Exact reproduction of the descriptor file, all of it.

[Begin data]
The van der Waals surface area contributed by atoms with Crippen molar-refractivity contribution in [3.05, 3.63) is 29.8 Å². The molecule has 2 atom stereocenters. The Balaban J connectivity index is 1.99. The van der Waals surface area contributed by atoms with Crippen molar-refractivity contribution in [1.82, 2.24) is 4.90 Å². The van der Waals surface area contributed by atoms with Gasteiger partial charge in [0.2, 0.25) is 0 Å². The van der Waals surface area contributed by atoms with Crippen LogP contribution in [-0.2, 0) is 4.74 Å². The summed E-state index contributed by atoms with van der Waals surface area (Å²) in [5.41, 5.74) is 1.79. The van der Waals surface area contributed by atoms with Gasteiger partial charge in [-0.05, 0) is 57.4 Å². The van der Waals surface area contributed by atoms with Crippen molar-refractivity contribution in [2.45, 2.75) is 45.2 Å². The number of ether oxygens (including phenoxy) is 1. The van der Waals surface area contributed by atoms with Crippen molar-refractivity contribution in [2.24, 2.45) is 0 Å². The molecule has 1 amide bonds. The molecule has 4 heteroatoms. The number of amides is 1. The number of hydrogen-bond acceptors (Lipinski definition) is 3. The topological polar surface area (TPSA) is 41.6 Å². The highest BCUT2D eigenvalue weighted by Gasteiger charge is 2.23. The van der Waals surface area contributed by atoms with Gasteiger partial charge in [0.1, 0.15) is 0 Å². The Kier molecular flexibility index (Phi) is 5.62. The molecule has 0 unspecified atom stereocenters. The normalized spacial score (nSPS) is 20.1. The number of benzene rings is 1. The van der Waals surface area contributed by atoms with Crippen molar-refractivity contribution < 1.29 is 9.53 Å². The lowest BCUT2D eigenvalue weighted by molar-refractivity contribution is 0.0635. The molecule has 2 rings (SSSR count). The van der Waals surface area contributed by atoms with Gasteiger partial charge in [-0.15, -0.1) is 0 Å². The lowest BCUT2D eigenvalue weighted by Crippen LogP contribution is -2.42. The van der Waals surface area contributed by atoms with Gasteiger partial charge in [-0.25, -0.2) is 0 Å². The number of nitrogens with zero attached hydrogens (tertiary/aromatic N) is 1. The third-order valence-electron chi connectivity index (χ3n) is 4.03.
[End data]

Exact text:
The van der Waals surface area contributed by atoms with Crippen molar-refractivity contribution in [3.05, 3.63) is 29.8 Å². The molecule has 2 atom stereocenters. The Balaban J connectivity index is 1.99. The van der Waals surface area contributed by atoms with Crippen molar-refractivity contribution in [1.82, 2.24) is 4.90 Å². The van der Waals surface area contributed by atoms with Gasteiger partial charge in [0.2, 0.25) is 0 Å². The van der Waals surface area contributed by atoms with Crippen LogP contribution in [-0.2, 0) is 4.74 Å². The summed E-state index contributed by atoms with van der Waals surface area (Å²) in [5.41, 5.74) is 1.79. The van der Waals surface area contributed by atoms with Gasteiger partial charge in [-0.05, 0) is 57.4 Å². The van der Waals surface area contributed by atoms with Crippen molar-refractivity contribution in [2.45, 2.75) is 45.2 Å². The number of ether oxygens (including phenoxy) is 1. The van der Waals surface area contributed by atoms with Crippen molar-refractivity contribution in [2.24, 2.45) is 0 Å². The molecule has 1 amide bonds. The molecule has 4 heteroatoms. The number of amides is 1. The number of hydrogen-bond acceptors (Lipinski definition) is 3. The topological polar surface area (TPSA) is 41.6 Å². The highest BCUT2D eigenvalue weighted by Gasteiger charge is 2.23. The van der Waals surface area contributed by atoms with Gasteiger partial charge in [0.1, 0.15) is 0 Å². The Kier molecular flexibility index (Phi) is 5.62. The molecule has 0 unspecified atom stereocenters. The normalized spacial score (nSPS) is 20.1. The number of benzene rings is 1. The van der Waals surface area contributed by atoms with Crippen molar-refractivity contribution < 1.29 is 9.53 Å². The lowest BCUT2D eigenvalue weighted by molar-refractivity contribution is 0.0635. The molecule has 2 rings (SSSR count). The van der Waals surface area contributed by atoms with Gasteiger partial charge in [-0.15, -0.1) is 0 Å². The lowest BCUT2D eigenvalue weighted by Crippen LogP contribution is -2.42. The van der Waals surface area contributed by atoms with Gasteiger partial charge in [-0.25, -0.2) is 0 Å². The number of nitrogens with zero attached hydrogens (tertiary/aromatic N) is 1. The third-order valence-electron chi connectivity index (χ3n) is 4.03.